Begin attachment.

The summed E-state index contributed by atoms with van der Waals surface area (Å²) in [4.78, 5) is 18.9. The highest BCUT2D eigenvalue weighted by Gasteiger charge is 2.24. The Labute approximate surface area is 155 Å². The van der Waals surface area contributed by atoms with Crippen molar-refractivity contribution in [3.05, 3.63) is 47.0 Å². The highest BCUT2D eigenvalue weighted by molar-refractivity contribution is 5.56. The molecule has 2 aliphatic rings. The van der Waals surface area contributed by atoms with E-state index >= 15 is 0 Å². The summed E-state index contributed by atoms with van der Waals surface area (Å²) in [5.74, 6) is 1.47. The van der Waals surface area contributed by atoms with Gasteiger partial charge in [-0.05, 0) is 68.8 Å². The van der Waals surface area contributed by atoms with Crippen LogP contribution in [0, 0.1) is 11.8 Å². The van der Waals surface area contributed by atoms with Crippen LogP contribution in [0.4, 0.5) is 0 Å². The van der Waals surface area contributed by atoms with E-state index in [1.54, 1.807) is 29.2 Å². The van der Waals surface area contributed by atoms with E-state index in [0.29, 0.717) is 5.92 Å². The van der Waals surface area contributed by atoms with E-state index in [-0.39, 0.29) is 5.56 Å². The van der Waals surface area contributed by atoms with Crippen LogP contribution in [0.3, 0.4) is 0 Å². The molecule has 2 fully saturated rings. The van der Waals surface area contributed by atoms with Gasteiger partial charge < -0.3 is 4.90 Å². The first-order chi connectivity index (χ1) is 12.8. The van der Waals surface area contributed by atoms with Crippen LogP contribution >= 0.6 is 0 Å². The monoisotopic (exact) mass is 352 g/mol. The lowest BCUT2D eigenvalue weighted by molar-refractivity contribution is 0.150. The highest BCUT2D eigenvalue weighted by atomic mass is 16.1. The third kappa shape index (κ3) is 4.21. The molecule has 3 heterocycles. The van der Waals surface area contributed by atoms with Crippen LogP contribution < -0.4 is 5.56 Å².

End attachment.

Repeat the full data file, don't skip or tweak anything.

The summed E-state index contributed by atoms with van der Waals surface area (Å²) in [4.78, 5) is 18.9. The highest BCUT2D eigenvalue weighted by Gasteiger charge is 2.24. The Labute approximate surface area is 155 Å². The van der Waals surface area contributed by atoms with Crippen molar-refractivity contribution in [3.05, 3.63) is 47.0 Å². The highest BCUT2D eigenvalue weighted by molar-refractivity contribution is 5.56. The molecule has 2 aliphatic rings. The van der Waals surface area contributed by atoms with E-state index >= 15 is 0 Å². The summed E-state index contributed by atoms with van der Waals surface area (Å²) in [5.74, 6) is 1.47. The van der Waals surface area contributed by atoms with Gasteiger partial charge in [-0.05, 0) is 68.8 Å². The van der Waals surface area contributed by atoms with Crippen LogP contribution in [0, 0.1) is 11.8 Å². The van der Waals surface area contributed by atoms with Crippen LogP contribution in [0.4, 0.5) is 0 Å². The van der Waals surface area contributed by atoms with E-state index in [1.54, 1.807) is 29.2 Å². The van der Waals surface area contributed by atoms with E-state index in [0.29, 0.717) is 5.92 Å². The van der Waals surface area contributed by atoms with E-state index in [-0.39, 0.29) is 5.56 Å². The van der Waals surface area contributed by atoms with Crippen LogP contribution in [0.3, 0.4) is 0 Å². The molecule has 2 fully saturated rings. The van der Waals surface area contributed by atoms with Gasteiger partial charge < -0.3 is 4.90 Å². The first-order chi connectivity index (χ1) is 12.8. The van der Waals surface area contributed by atoms with Crippen LogP contribution >= 0.6 is 0 Å². The monoisotopic (exact) mass is 352 g/mol. The lowest BCUT2D eigenvalue weighted by molar-refractivity contribution is 0.150. The highest BCUT2D eigenvalue weighted by atomic mass is 16.1. The third kappa shape index (κ3) is 4.21. The molecule has 3 heterocycles. The van der Waals surface area contributed by atoms with Crippen LogP contribution < -0.4 is 5.56 Å².